Although Denzel Washington received an Oscar nod for his performance in Roman J. Israel, Esq., with people speculating his nomination came at the expense of James Franco after he was accused of inappropriate behaviour by five women, this film is no awards contender.

Writer and director Dan Gilroy's new film tells the story of lawyer Roman J. Israel, Esq., a true believer in social justice, with a history in civil rights activism. Despite his passion, Roman, who sports an afro, unfitting clothes and headphones most of the time, and has a number of ticks and quirks, doesn't often frequent the courtrooms, seemingly because he can't be trusted to not talk back when he feels his client is being wronged. But he's a whizz when it comes to matters of the law, knowing every legal code by number, and a respected member of the law community.

However, when his business partner has a heart attack, old fashioned Roman's world is about to change. After having his offer to take over the practice rebuffed, George Pierce (Colin Farrell), a hotshot lawyer and former student of Roman's partner, offers to take him on.

Installing Roman in an office in his shiny, modern law firm, George utilises Roman's compassion and personal touch when it comes to potential criminal defence clients. And it seems as though his righteous beliefs are rubbing off on hard-faced George, who starts to warm to Roman and even incorporates a social justice agenda into his firm's work.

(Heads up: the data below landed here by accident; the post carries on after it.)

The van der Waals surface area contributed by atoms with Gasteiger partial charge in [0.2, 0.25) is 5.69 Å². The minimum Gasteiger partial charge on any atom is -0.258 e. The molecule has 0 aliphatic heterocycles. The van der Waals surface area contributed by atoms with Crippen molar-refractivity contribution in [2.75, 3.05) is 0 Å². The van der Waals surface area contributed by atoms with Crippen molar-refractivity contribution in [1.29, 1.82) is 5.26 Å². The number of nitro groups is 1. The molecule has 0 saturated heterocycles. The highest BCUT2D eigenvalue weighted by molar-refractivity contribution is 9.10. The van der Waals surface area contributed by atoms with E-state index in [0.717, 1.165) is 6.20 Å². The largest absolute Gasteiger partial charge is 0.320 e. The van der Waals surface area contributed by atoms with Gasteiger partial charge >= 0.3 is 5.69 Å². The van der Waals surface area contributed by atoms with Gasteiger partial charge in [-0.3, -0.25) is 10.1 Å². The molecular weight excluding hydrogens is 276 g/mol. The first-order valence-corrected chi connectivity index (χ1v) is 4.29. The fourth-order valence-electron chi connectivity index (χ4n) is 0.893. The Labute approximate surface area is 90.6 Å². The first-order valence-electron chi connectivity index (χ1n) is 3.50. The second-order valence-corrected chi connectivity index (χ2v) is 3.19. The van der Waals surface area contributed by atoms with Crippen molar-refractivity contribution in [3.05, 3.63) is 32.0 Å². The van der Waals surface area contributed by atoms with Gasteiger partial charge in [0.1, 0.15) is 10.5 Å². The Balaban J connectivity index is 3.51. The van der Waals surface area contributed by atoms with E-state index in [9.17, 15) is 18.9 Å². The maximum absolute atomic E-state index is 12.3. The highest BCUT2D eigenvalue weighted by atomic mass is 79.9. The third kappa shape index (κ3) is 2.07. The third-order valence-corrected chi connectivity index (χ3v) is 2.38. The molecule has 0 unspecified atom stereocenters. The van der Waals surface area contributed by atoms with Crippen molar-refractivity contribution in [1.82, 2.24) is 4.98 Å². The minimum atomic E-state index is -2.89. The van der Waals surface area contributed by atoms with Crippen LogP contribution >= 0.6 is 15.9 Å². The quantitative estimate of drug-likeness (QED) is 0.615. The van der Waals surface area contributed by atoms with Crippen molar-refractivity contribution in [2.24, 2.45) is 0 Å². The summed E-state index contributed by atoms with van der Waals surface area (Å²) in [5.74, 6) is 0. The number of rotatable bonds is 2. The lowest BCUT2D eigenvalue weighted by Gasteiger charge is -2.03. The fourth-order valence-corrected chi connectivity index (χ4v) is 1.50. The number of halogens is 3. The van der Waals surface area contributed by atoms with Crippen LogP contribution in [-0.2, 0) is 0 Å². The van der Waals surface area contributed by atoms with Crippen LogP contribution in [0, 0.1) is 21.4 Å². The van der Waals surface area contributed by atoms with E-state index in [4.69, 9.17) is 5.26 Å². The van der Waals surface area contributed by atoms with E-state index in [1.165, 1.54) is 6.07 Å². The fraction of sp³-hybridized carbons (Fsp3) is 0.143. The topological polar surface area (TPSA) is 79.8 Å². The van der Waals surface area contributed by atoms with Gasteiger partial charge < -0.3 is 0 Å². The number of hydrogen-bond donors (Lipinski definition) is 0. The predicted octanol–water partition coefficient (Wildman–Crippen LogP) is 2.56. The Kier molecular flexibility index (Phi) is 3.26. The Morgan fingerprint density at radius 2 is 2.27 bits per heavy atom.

At the same time, Roman strikes up a friendship with civil rights activist Maya Alston (Carmen Ejogo), who credits the veteran lawyer for renewing her own idealism. But her newfound hero is going through a slight identity crisis, and begins to be seduced by greed.

As Roman battles his past and his present, he's suddenly forced to confront a scary situation when a bad mistake he made comes back to bite him.

While there are enjoyable moments, especially the soundtrack, Roman J. Israel, Esq. never really delves deeply into any of its plot points. Despite the two-hour runtime dragging, so much of it felt rushed; one minute Roman is a social justice advocate, and then in the blink of an eye he's lapping up having money. And the character of George switches from smarmy to sweet without warning, helping fulfil Roman's life goal, which was mentioned briefly only once. As an audience member, there's a muddled feeling of confusion that doesn't pass.

The cast did fine in their roles, though this is not Washington's best work, but there's still a massive sense of feeling short-changed when the credits roll.